Based on this data, if we were to allow access prior to 9 pm, even just one hour earlier at 8 pm, we anticipate that use of the Low Bridge would exceed that critical 450 vehicles threshold. With safety as our number one priority, we cannot take that risk.  


Can the Low Bridge be opened to all vehicles during weekend days?  

Not at this time. Our hourly traffic counts show that weekend traffic has increased and that there are already a few hours in the evening where levels surpass the 450 vehicle per hour threshold, and many hours where traffic levels are approaching the threshold.  

Without a scalable enforcement mechanism in place, we are not currently able to expand general public use of the Low Bridge during all weekend hours, only the same 9pm to 5am general use window.  


Can motorcycles use the Low Bridge?  

No, motorcycles are not currently allowed under the dynamic Low Bridge Access policy.  

While an individual motorcycle is clearly smaller than a car, they still require roughly the same amount of room on all sides to travel safely. This is because a large truck or bus needs just as much room to stop safely when they are following a motorcycle as they do for any other kind of vehicle. While two motorcycles could theoretically travel side by side, most motorcycles would likely be travelling on their own and occupy an entire lane.  

This means that from a traffic engineering perspective, motorcycles take up essentially the same amount of room as a car. This is especially true in stop-and-go conditions where congestion is created by the cumulative reaction time of every individual driver waiting to go forward after the vehicle in front of them moves ahead. In other words the number of vehicles in a line of traffic is just as important as the size of each individual vehicle, and so motorcycles could be expected to add to congestion at the Chelan 5-way intersection just like cars do. 

We also have safety concerns about motorcycles travelling next to large trucks and buses in stop-and-go conditions, especially because congestion would likely increase considerably if more motorcycles took this route. 

We are grateful to have Community Task Force members raise the concerns of their communities and ask these questions.

If you missed the Community Task Force meeting this week, you can watch a recording of the meeting below. The next meeting will be held on August 5. We will share a link to watch the meeting live closer to that date. Be sure to sign up for West Seattle Bridge emails to receive the Community Task Force meeting invites and other important bridge announcements.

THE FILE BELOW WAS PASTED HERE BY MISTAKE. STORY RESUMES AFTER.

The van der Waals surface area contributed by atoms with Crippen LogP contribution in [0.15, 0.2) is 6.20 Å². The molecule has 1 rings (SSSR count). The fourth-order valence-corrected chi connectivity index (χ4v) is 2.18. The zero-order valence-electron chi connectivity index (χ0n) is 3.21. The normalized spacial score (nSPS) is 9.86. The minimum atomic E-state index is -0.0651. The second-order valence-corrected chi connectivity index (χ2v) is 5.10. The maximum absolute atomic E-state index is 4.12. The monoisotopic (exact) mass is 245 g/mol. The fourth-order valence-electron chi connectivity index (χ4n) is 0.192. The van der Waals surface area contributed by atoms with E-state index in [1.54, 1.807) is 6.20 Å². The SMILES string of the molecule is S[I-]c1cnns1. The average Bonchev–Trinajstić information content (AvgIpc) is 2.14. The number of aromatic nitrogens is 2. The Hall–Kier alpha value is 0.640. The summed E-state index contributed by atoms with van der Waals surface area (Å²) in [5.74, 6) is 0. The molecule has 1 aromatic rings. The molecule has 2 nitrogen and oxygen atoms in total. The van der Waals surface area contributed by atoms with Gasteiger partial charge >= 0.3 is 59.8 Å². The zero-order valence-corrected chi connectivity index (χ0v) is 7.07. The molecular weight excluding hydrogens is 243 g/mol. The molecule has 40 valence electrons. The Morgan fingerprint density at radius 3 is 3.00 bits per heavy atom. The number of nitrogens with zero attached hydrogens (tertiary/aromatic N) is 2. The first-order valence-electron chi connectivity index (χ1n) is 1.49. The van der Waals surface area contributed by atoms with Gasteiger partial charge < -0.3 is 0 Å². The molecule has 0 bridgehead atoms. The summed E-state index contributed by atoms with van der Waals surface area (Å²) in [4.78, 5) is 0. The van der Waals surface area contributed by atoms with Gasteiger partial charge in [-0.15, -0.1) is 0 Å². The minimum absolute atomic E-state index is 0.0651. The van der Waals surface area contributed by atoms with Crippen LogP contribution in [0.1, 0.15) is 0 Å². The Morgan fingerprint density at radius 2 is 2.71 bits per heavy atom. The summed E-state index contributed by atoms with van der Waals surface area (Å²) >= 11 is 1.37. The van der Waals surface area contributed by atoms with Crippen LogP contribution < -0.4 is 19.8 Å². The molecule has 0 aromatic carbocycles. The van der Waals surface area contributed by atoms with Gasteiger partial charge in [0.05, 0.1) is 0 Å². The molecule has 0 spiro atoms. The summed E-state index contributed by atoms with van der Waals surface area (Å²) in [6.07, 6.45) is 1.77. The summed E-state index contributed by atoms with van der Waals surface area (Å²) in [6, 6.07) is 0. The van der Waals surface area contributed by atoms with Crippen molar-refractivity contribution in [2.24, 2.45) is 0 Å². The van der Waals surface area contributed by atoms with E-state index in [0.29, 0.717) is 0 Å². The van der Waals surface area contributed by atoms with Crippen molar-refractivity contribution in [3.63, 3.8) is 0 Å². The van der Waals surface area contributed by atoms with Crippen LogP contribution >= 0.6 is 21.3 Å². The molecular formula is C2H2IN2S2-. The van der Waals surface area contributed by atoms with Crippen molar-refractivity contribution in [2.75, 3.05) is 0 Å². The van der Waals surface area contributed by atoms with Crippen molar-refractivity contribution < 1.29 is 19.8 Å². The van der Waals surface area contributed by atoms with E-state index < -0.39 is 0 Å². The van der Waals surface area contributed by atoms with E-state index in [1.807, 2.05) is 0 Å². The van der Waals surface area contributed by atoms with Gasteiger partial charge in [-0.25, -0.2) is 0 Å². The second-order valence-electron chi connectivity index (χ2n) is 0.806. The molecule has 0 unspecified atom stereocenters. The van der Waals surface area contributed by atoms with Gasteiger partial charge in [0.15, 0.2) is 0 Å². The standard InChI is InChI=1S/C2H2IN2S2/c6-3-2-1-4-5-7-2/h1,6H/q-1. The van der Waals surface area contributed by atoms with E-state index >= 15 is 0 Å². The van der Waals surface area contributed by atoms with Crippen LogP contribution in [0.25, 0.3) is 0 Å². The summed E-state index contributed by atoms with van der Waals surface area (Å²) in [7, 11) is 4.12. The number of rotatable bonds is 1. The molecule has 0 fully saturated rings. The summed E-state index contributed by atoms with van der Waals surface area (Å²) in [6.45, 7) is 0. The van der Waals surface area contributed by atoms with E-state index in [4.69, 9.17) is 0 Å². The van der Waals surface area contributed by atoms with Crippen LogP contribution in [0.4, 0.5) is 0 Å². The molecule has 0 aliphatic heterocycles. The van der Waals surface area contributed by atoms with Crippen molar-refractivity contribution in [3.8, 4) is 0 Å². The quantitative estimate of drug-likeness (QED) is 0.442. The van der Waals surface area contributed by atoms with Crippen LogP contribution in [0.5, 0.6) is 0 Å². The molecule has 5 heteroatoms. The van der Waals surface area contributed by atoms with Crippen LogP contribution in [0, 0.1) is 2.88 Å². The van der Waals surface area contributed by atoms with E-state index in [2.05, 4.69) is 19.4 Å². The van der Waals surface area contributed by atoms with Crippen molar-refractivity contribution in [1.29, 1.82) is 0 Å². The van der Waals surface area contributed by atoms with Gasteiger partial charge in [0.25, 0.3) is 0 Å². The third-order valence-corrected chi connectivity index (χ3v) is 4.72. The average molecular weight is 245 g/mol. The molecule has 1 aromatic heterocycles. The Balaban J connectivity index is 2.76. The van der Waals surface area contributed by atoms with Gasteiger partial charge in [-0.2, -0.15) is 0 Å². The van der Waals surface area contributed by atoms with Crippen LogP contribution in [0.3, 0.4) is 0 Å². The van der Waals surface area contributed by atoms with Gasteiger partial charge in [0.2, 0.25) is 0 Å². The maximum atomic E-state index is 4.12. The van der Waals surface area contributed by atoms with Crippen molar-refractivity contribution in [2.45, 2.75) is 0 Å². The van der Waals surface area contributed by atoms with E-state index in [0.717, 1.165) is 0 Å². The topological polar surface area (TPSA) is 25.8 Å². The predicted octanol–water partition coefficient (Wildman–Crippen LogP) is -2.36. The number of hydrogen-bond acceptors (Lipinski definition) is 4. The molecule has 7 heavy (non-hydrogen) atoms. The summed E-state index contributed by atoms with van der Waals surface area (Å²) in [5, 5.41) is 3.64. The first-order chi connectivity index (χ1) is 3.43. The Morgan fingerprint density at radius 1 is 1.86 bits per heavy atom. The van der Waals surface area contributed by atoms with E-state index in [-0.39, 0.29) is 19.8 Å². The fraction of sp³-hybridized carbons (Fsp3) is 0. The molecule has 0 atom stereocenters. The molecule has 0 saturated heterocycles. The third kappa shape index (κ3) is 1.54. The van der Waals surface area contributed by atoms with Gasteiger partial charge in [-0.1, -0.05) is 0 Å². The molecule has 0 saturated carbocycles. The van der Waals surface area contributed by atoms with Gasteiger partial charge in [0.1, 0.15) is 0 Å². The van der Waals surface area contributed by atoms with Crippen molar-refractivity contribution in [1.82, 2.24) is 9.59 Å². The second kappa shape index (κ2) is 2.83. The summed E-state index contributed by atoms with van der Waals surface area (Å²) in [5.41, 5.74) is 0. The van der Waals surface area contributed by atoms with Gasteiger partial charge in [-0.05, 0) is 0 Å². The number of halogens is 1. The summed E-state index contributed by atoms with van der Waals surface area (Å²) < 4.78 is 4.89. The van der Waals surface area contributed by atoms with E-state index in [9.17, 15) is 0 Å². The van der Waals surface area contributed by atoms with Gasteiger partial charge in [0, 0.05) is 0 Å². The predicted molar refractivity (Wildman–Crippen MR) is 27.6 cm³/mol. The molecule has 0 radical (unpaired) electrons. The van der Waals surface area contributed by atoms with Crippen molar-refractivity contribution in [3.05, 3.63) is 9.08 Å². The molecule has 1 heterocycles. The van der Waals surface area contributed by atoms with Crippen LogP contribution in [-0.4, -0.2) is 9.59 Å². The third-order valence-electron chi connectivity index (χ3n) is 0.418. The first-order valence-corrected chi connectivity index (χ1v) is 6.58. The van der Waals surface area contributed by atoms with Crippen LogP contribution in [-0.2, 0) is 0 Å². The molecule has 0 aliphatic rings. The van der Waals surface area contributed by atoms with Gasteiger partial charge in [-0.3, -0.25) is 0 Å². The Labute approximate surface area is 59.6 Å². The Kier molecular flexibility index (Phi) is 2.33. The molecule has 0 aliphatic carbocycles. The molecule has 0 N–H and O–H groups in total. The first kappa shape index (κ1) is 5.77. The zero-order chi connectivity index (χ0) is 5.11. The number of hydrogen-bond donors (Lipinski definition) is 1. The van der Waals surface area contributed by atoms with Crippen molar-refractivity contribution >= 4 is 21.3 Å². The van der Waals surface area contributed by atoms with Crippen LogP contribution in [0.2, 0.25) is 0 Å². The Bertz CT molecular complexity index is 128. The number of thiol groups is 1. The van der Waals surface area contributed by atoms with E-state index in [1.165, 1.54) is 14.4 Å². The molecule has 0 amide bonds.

If you haven’t yet, fill our your Reconnect West Seattle survey and Neighborhood Prioritization Ballots by next Friday, July 31.  If you have questions or need assistance, please drop into one of our Reconnect West Seattle office hours next week.   


Reconnect West Seattle Virtual Office Hours  

Next week, stop by SDOT’s virtual office hours to get your questions answered about the Reconnect West Seattle and the neighborhood prioritization process. Technical experts will be available to provide more details and answer questions before the ballots and surveys close on July 31. 

  • Session one is Wednesday, July 29 from 12 PM – 1 PM 
    • Link to the online meeting. 
    • Audio conference information: To receive a call back, provide your phone number when you join the event, or call the number below and enter the access code.  
      • +1-408-418-9388  
      • Event number (access code): 146 470 3249 

  • Session two is Thursday, July 30 from 6:30 PM – 7:30 PM 
    • Link to the online meeting. 
    • Audio conference information: To receive a call back, provide your phone number when you join the event, or call the number below and enter the access code.  
      • +1-408-418-9388  
      • Event number (access code): 146 492 4055